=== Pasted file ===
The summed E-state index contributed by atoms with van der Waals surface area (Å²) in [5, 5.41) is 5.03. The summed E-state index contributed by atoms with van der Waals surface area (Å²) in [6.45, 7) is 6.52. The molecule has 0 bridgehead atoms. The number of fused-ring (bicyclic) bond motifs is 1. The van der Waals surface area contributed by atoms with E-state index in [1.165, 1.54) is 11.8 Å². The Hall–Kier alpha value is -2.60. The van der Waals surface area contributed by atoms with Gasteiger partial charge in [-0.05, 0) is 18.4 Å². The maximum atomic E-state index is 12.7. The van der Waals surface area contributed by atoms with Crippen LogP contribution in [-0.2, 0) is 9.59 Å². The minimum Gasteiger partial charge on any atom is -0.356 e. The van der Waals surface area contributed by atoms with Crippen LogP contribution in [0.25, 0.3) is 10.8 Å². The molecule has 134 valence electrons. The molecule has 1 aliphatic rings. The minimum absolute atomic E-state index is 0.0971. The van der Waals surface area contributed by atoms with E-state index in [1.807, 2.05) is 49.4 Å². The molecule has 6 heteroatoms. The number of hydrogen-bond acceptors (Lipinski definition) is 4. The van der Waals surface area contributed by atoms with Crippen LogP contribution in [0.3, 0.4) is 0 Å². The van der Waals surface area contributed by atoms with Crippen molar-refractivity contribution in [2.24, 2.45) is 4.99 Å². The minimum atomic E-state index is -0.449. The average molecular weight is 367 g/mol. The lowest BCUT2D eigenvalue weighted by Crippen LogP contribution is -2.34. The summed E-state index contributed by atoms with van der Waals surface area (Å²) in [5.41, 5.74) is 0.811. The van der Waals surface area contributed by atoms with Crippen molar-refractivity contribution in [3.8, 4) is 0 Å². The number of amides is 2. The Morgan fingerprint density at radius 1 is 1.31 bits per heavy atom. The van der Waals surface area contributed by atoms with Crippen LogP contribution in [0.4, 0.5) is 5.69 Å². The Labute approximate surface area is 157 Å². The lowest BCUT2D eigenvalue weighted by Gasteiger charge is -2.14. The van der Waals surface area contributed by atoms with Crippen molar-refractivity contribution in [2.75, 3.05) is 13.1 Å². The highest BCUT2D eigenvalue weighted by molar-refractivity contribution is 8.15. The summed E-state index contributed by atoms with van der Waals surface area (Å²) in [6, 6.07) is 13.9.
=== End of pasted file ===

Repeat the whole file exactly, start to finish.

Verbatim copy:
The summed E-state index contributed by atoms with van der Waals surface area (Å²) in [5, 5.41) is 5.03. The summed E-state index contributed by atoms with van der Waals surface area (Å²) in [6.45, 7) is 6.52. The molecule has 0 bridgehead atoms. The number of fused-ring (bicyclic) bond motifs is 1. The van der Waals surface area contributed by atoms with E-state index in [1.165, 1.54) is 11.8 Å². The Hall–Kier alpha value is -2.60. The van der Waals surface area contributed by atoms with Gasteiger partial charge in [-0.05, 0) is 18.4 Å². The maximum atomic E-state index is 12.7. The van der Waals surface area contributed by atoms with Crippen LogP contribution in [-0.2, 0) is 9.59 Å². The minimum Gasteiger partial charge on any atom is -0.356 e. The van der Waals surface area contributed by atoms with Crippen LogP contribution in [0.25, 0.3) is 10.8 Å². The molecule has 134 valence electrons. The molecule has 1 aliphatic rings. The minimum absolute atomic E-state index is 0.0971. The van der Waals surface area contributed by atoms with E-state index in [1.807, 2.05) is 49.4 Å². The molecule has 6 heteroatoms. The number of hydrogen-bond acceptors (Lipinski definition) is 4. The van der Waals surface area contributed by atoms with Crippen LogP contribution in [0.3, 0.4) is 0 Å². The van der Waals surface area contributed by atoms with Crippen molar-refractivity contribution in [2.24, 2.45) is 4.99 Å². The minimum atomic E-state index is -0.449. The average molecular weight is 367 g/mol. The lowest BCUT2D eigenvalue weighted by Crippen LogP contribution is -2.34. The summed E-state index contributed by atoms with van der Waals surface area (Å²) in [5.41, 5.74) is 0.811. The van der Waals surface area contributed by atoms with Crippen molar-refractivity contribution in [3.8, 4) is 0 Å². The number of amides is 2. The Morgan fingerprint density at radius 1 is 1.31 bits per heavy atom. The van der Waals surface area contributed by atoms with Crippen LogP contribution in [0.4, 0.5) is 5.69 Å². The Labute approximate surface area is 157 Å². The lowest BCUT2D eigenvalue weighted by Gasteiger charge is -2.14. The van der Waals surface area contributed by atoms with Crippen molar-refractivity contribution in [2.75, 3.05) is 13.1 Å². The highest BCUT2D eigenvalue weighted by molar-refractivity contribution is 8.15. The summed E-state index contributed by atoms with van der Waals surface area (Å²) in [6, 6.07) is 13.9.